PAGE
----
3. Cascading miracles

A company requires multiple things to go right for their product to work. If one thing goes wrong, then the whole thing crumbles. So with each additional variable, it increases the odds of the product failing.

Bonus takeaways

Don’t skip the research, if you’re early stage. Talk to at least 20 people in your target segment, and find out what their pain points are.

If you’re a late-stage company, before you press the pedal to the metal find out what the speed limit is. Ask the following questions: Is the company is ready to scale? Do we have the team and the system to scale?

Often times, we only hear about successful companies because of survivorship bias. Tom sheds new light with Why Startups Fail. I recommend every entrepreneur read and absorb the lessons in this book.

If you prefer, you can listen to the episode in the embedded podcast player.

In addition to the above Youtube video and embedded podcast player, you can also listen to the podcast on:

Episode 21: How to Build the Perfect Pitch Deck?

This is one of the most requested questions I’ve received since starting Playing with Unicorns. People want to know “How do I build the perfect pitch deck to raise funds?”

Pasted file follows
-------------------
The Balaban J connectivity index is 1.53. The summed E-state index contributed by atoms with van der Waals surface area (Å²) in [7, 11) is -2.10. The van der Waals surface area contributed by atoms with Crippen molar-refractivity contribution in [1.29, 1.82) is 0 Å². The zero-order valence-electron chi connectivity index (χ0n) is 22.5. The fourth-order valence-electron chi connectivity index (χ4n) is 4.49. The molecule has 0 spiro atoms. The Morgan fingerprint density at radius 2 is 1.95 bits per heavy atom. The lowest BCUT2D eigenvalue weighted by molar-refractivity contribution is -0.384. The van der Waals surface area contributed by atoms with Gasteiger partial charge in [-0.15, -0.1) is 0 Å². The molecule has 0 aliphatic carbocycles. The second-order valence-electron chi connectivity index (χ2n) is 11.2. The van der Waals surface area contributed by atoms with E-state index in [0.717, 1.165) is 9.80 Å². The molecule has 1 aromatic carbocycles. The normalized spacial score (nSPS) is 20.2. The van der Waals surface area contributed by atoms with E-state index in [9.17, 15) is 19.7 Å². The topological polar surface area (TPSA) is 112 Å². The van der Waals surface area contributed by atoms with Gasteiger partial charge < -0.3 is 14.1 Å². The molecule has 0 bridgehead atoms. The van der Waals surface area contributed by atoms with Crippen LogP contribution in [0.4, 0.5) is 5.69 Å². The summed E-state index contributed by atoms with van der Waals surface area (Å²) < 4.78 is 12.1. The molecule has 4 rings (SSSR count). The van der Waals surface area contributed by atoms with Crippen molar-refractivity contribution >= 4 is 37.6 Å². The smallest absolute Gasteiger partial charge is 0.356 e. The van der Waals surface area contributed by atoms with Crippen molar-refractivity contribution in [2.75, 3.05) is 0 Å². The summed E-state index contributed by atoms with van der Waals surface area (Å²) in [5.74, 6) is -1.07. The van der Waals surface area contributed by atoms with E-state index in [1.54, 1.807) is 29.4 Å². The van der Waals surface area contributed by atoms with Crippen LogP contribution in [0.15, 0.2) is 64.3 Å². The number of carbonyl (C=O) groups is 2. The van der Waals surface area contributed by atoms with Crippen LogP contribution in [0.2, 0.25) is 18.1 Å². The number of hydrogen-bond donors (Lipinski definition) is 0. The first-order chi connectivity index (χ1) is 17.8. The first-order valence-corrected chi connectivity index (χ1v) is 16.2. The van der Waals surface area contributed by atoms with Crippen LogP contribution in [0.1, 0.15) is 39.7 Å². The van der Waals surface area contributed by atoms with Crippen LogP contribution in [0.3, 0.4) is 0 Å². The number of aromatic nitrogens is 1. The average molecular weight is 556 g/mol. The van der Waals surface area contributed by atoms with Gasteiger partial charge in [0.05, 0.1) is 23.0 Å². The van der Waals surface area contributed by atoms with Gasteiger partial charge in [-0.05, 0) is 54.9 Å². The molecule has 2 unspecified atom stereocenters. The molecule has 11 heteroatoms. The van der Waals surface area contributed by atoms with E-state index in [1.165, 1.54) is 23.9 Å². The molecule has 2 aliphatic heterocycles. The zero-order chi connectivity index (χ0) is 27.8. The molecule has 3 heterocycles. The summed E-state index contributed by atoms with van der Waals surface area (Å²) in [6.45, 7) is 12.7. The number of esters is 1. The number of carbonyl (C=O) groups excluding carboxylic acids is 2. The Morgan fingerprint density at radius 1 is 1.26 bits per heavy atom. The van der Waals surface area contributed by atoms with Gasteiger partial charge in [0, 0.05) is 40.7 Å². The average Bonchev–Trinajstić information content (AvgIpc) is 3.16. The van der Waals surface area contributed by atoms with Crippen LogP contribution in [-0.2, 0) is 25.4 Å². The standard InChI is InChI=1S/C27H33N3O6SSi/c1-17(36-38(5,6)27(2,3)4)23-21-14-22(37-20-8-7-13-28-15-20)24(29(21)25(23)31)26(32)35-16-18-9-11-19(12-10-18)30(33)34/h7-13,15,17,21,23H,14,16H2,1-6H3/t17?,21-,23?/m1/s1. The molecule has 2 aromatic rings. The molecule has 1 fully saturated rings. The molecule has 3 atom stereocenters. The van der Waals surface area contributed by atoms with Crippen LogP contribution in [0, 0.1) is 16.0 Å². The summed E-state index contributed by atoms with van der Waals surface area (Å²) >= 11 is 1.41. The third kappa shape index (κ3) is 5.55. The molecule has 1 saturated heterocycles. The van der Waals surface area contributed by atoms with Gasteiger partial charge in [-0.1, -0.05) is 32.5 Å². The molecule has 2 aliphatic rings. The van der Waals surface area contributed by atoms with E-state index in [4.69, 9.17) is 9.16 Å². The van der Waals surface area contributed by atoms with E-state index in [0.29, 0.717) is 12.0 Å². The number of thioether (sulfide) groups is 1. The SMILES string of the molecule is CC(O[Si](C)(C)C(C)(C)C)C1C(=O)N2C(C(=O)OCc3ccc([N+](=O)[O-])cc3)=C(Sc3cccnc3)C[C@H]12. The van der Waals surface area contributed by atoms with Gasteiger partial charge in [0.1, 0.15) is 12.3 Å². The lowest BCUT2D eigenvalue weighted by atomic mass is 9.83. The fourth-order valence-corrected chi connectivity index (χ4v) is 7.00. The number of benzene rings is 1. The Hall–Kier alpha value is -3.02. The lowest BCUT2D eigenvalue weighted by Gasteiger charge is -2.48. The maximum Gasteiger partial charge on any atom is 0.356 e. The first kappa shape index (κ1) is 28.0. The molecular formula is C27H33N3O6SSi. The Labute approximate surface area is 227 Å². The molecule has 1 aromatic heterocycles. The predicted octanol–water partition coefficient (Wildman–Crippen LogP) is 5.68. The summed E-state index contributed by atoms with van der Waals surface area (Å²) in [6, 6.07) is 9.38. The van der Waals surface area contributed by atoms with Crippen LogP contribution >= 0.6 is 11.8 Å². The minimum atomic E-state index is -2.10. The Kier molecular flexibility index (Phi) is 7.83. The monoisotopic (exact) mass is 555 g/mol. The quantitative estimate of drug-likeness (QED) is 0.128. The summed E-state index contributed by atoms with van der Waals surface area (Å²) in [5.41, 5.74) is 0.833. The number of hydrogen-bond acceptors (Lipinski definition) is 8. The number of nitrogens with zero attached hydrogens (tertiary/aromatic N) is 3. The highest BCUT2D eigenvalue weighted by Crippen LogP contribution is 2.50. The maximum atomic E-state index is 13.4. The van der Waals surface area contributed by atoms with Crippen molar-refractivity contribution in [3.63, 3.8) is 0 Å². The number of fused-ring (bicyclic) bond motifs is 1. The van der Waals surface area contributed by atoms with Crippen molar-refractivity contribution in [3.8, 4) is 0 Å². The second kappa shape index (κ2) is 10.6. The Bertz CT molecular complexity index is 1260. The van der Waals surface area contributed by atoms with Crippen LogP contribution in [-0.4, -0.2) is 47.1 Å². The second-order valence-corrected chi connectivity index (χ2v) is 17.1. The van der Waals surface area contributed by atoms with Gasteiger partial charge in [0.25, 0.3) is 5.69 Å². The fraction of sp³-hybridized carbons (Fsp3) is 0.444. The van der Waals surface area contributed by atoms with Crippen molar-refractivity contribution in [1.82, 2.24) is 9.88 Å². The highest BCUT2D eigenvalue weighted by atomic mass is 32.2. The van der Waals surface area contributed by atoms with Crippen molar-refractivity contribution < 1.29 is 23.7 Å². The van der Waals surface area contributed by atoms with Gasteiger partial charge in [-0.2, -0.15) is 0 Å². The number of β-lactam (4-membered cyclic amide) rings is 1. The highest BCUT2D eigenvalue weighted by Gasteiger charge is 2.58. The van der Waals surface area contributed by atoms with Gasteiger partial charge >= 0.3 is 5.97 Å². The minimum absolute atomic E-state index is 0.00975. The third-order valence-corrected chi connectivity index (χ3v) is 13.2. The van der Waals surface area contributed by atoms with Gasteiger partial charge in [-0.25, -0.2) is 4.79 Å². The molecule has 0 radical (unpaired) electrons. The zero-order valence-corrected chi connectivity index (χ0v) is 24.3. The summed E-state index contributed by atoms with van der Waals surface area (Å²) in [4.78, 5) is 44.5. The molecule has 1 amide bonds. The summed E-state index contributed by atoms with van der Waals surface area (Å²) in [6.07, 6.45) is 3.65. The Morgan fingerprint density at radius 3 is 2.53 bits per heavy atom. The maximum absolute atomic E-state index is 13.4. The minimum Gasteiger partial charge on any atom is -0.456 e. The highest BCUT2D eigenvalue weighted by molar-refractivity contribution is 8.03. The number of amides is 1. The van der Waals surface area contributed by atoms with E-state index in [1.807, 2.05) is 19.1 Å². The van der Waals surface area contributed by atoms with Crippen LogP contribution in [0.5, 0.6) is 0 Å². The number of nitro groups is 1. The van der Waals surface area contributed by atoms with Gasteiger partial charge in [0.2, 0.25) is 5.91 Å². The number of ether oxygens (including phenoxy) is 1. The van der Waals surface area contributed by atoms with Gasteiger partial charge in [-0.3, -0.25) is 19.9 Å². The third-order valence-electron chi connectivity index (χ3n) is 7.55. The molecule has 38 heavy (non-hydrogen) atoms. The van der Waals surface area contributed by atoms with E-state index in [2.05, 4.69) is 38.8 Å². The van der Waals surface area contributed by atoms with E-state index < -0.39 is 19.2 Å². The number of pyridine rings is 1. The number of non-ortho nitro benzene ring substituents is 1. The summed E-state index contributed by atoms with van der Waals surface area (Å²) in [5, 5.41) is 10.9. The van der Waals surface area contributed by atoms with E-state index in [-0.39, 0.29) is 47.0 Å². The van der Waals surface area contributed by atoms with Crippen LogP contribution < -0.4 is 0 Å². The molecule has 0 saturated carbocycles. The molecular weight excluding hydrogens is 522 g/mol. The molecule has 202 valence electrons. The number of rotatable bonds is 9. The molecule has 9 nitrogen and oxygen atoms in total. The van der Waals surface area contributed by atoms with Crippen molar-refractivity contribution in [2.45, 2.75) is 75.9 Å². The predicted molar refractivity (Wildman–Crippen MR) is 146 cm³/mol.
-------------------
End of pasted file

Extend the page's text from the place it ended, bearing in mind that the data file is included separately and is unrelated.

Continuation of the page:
Kelly Anne Tully, Head of Platform and Investor at FJ Labs, joins to share her tips. Kelly has helped many of our portfolio companies raise funds. Today, Kelly and I discuss how to create the perfect pitch deck.




The saying “beauty is in the eye of the beholder” doesn’t apply to pitch decks. Visually pitch decks can differ. But content-wise all good pitch deck contain the same things. So it’s important to know what to include in a deck.

Essentially a good pitch deck tells the origin story, the journey, and vision of the startup. Most founders hate storytelling, yet the art of storytelling is an important skill. You don’t have to be Dostoevsky. But you should be able to tell a cohesive and captivating story.

Investors want “a founder who is a visionary who is fantastic at execution.”


When to raise?

Always raise when you don’t need the money. Investors can sniff desperate founders. As a founder, you never want to be in a position where your desperation leads to terrible deals.